Arguably the most popular and recognisable of all coffee beverages is the latte, renowned for its excellent balance of steamed milk, espresso and beautiful art displayed on the surface, its a favourite for many. Typically, the drink is made with 1-2 shots of espresso, steamed milk and a small layer of foam on top; about 1-2 cm.
History of the Latte
‘Latte’ means ‘milk’ in Italian, so naturally, the roots of the drink began in Italy before making its way around Europe and the rest of the world. Quick Tip: In some places still in Europe, if you order a ‘Latte’, you will receive a glass of milk, so remember to ask for a ‘cafe latte’ if you want the coffee beverage!
The already much-loved drink gained even more popularity once it reached America with the popular rising trend of creating art on the surface beginning in the late 1980s. Latte Art is now a skill most baristas and coffee shops deem essential to learn and adds a unique layer of artistry to coffee making.
In today’s time, there are world championship latte art competitions where baristas show off their best latte art! Lattes have also had another rise in popularity in recent years with the introduction of social media apps. Understandably, a delicious Latte with a beautiful design makes for the perfect photo for Instagram or Facebook.
How to make a latte
To make a latte, you will need to build a great foundation with a nice espresso shot. Check out our video below for a tutorial on how to make the perfect espresso at home!
The next step is to steam your milk. To do this, first, start by filling your pitcher with your choice of milk. We find that using high-quality full cream milk gives the best results. As a general guide for a standard size coffee, fill the milk to just below where the nozzle on the jug begins.
Next – and this is an important step – purge your steam wand! Purging your steam wand is where you turn on your steam wand for a few seconds before placing the wand into your milk jug to start steaming.
Doing this step gets rid of any leftover residue from previous uses and will prevent serious damage to your machine as the leftover milk can go back through the steam wand and into your machine causing build-up and mould.
Remember to purge the steam wand away from you to avoid burns.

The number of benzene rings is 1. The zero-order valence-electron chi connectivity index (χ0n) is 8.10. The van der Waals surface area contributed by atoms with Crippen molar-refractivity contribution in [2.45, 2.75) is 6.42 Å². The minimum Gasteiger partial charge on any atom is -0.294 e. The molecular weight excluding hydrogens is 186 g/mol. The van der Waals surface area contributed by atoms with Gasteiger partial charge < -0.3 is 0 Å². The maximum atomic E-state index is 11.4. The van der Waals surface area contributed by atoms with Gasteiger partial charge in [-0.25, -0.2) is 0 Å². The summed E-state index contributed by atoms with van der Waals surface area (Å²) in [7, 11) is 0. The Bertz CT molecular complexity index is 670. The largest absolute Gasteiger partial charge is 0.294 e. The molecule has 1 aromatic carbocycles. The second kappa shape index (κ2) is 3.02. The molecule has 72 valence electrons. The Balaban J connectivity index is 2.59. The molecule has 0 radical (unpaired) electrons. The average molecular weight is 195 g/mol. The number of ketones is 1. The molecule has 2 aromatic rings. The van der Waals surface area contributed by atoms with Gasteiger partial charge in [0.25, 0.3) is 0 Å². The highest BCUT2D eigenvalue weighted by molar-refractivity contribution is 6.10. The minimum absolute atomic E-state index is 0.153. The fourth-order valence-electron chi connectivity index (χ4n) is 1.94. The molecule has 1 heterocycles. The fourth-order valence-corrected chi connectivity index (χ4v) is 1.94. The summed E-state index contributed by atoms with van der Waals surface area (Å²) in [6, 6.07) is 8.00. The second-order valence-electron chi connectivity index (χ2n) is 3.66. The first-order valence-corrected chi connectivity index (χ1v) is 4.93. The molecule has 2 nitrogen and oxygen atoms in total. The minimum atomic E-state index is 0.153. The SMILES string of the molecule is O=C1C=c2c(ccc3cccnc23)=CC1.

Place the steam wand just below the surface of the milk and point it at the side of the pitcher to begin spinning the milk. Then drop the steam wand slightly until you hear the milk starting to stretch. You will know that you are doing this correctly if you hear a “tsk tsk tsk” sound. You will know you are doing this step incorrectly if this step sounds like an ear-splitting pig-like squeal or something like Mount Fuji erupting.
Once you have stretched your milk, lower the steam wand into the milk and stop steaming once the jug has become too hot to touch.
Tap out any bubbles you have in your milk on a bench and begin pouring!
How to pour latte art
Latte art is certainly a fun skill to have but will take a lot of patience and practice to get the hang of. If you’re a natural at latte art and manage to create beautiful designs when first starting – congratulations! We are happy but very jealous of you!
Start by building an even mix of espresso and milk by pouring your milk in a circular motion. To really make sure your base is mixed well, place your mug or glass on a flat surface and spin the mug itself for a few seconds.
Then, holding your mug, tilt it towards your pitcher and start pouring your milk very close to the surface and slowly. What should appear on the surface of your drink is the layer of foam that makes it a latte!
Once you get the hang of making the foam appear on the surface, you can move onto creating designs.
To make a heart, pour slowly in the centre of your mug, then once you reach the size that you want the heart to be, start raising your milk pitcher and slowing down the pace of your pour, then move your pitcher to the end of the mug. What should happen is, this line will drag into a place a lovely heart!
And there you have it, a delightful latte with a decorative design!